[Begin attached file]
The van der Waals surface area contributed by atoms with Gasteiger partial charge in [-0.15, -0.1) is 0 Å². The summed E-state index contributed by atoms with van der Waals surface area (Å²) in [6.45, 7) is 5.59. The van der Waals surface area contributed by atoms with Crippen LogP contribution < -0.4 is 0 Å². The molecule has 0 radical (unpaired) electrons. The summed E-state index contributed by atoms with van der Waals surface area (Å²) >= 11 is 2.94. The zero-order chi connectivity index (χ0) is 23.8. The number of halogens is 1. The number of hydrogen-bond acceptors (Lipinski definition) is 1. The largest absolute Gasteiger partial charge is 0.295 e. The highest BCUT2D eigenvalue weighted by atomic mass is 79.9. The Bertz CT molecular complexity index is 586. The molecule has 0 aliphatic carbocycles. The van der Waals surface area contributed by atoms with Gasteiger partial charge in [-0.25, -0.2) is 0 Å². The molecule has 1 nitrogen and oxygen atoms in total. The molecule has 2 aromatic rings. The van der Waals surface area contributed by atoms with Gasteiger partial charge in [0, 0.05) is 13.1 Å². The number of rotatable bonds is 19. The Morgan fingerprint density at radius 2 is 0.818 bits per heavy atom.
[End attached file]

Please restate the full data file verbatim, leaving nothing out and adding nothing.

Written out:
The van der Waals surface area contributed by atoms with Gasteiger partial charge in [-0.15, -0.1) is 0 Å². The summed E-state index contributed by atoms with van der Waals surface area (Å²) in [6.45, 7) is 5.59. The van der Waals surface area contributed by atoms with Crippen LogP contribution < -0.4 is 0 Å². The molecule has 0 radical (unpaired) electrons. The summed E-state index contributed by atoms with van der Waals surface area (Å²) >= 11 is 2.94. The zero-order chi connectivity index (χ0) is 23.8. The number of halogens is 1. The number of hydrogen-bond acceptors (Lipinski definition) is 1. The largest absolute Gasteiger partial charge is 0.295 e. The highest BCUT2D eigenvalue weighted by atomic mass is 79.9. The Bertz CT molecular complexity index is 586. The molecule has 0 aliphatic carbocycles. The van der Waals surface area contributed by atoms with Gasteiger partial charge in [-0.25, -0.2) is 0 Å². The molecule has 1 nitrogen and oxygen atoms in total. The molecule has 2 aromatic rings. The van der Waals surface area contributed by atoms with Gasteiger partial charge in [0, 0.05) is 13.1 Å². The number of rotatable bonds is 19. The Morgan fingerprint density at radius 2 is 0.818 bits per heavy atom.